• In both instances, Quality Score is still weighted to reward high quality ads.

All of this information was presented in the AdWords help section, though it was vague and a little loose on the details. Though, after discussing this formula change with our Google reps, we feel at peace with the information. We were told that there is a definitive list of AdWords accounts that will see an obvious change in performance. If you have any questions or concerns regarding the accounts you manage, take the time to call your representatives for clarification. Now that this update is live within AdWords, I will take a look at a few of my campaigns to see how (or if) my performance has been affected. Check back next week for an update with numbers!

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12 Do’s & Don’ts on Increasing Landing Page Conversions

We all know that the landing page is one of the most important aspects of increasing your conversion rate. Below I’ve listed 12 “Do’s” and “Don’ts” to keep in mind when looking at either constructing a landing page from scratch or revising an existing landing page. Any one who is involved with Search Engine Marketing should read this post and use it as a set of guidelines when it’s time to make changes to your landing page.

  1. Don’t write copy that is too industry specific! In my experience, reading copy that is so industry specific is copy only an expert in that industry can understand. Why are people wanting or needing to use your services if they’re already an expert in your industry? Write professional, but readable landing page copy just in case someone who isn’t familiar with your business can read and clearly understand. For example, it is not unlikely that a marketing director, president, or executive manager is asking an administrative assistant, intern or new office employee to look for services their company needs. An intern, assistant, or new office employee may not be familiar with your industry terms, and may get frustrated and abandon your landing page if they don’t understand your message.
  2. Use a bullet-pointed list of advantages and attributes when comparing yourself to your direct competitors. I don’t mean slam your competitor, but clearly state the advantages of hiring your company over them. Bullet-pointed and numbered lists are easy to read, and they stand out amongst a large grouping of text. This will help the ‘seeker’ find clarity in the services you provide, in addition to why they should choose you.
  3. Project a professional image. There are many people who believe in keeping landing pages short, simple, clean and neat, which I agree with. But adding one image of a professional nature will overall enhance the customer perception of what your company is about. It could be an image that portrays your companies’ brand and/or services, an image that gives someone the idea that you offer professional, creative and friendly services/products.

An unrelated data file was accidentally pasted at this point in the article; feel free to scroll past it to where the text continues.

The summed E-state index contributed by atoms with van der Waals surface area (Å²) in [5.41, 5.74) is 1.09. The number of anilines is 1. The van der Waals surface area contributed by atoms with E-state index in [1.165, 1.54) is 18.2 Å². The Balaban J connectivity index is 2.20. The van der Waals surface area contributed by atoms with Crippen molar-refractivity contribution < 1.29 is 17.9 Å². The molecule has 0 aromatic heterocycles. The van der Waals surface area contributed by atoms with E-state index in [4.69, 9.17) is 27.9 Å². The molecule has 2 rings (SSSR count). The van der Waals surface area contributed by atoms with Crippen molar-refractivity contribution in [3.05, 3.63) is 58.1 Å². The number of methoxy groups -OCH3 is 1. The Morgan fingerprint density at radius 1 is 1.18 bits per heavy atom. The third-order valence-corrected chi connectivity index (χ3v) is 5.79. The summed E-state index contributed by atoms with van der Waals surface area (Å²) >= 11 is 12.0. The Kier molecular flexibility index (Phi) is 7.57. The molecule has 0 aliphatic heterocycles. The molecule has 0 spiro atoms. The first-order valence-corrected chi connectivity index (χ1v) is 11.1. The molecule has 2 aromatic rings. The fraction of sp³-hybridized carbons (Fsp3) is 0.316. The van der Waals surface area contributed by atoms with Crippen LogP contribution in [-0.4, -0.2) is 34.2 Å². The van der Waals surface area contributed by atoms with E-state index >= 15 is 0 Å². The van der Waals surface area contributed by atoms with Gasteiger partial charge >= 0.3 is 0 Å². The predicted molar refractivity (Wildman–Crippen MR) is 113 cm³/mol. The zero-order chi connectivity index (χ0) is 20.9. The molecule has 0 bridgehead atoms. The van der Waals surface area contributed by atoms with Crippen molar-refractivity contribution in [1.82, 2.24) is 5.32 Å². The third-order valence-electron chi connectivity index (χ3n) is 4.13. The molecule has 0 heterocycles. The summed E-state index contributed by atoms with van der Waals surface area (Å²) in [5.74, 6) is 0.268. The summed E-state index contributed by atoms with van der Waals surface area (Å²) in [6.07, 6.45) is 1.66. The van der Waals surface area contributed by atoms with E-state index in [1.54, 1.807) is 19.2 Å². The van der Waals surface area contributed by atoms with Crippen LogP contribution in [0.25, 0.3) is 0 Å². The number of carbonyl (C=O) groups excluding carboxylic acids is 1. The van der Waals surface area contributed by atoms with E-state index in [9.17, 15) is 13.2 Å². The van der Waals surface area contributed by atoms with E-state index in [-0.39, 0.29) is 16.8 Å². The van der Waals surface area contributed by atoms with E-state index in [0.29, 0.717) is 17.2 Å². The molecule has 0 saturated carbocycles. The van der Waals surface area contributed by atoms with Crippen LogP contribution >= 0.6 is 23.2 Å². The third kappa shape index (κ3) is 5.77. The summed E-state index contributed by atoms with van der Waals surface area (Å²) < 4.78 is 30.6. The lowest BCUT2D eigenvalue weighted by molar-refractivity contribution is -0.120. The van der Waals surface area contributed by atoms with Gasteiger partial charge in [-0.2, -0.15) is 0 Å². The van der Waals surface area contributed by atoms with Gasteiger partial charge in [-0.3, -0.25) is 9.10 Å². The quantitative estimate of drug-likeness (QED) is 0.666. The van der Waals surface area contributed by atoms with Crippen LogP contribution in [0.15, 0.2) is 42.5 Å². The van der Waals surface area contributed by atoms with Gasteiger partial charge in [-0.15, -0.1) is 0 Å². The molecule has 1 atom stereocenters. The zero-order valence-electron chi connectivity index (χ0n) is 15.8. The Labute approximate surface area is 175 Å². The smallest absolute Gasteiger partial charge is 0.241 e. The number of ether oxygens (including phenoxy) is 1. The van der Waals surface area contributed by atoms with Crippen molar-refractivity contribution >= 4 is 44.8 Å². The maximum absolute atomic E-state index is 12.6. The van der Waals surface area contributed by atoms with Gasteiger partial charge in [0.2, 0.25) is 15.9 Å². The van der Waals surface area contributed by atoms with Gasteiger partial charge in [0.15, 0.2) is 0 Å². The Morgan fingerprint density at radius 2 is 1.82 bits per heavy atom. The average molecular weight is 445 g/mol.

4. Don’t have an obnoxiously long contact form. This is obvious, but I’ve spoken to many clients who want to ask potential customers as many questions in the contact form to see if they’re a good fit for the company before they make the effort to contact them. You’re only deterring people away from your landing page when you do this. However, if you’re concerned with having only qualified leads, making the questions in your form more specific will help.
  5. Whether your response time for following up with a potential client is 2 hours or 24 hours, say so. Don’t allow the customer to wonder when they may receive that phone call. Instead, simply say: “Response time may take up to 24 hours.”
  6. Clearly state what potential customers will receive once they fill out your contact/request information form. Are they getting a phone call? Email? Don’t make customers guess when and how they will be contacted with the next steps. Be clear. An example of this could be: “Fill out our information request form and one of our customer service representatives will be in contact with you via phone within 24 hours.” Or, you could ask the customer how they prefer to be contacted: Phone or email?
  7. Tell the customers what they should expect when someone follows up with them. Are they getting a whitepaper download via email? Are they getting a phone call from a customer service person looking to set up a day and time to meet? Are they getting an email of basic information? Be clear from the beginning why they should fill out your request or contact form. An example of this could be: “To receive your FREE book publishing guide via email, fill out the request form below!”
  8. Don’t have the form and submit button below the fold. Make the form and content of your landing page visible above the fold, and test this on several different browsers and screen resolutions. This is especially important for that ‘submit request’ or ‘contact us’ button at the end of the form. Don’t let your customer see your landing page and assume the form is 20 questions long. Show them there is an end.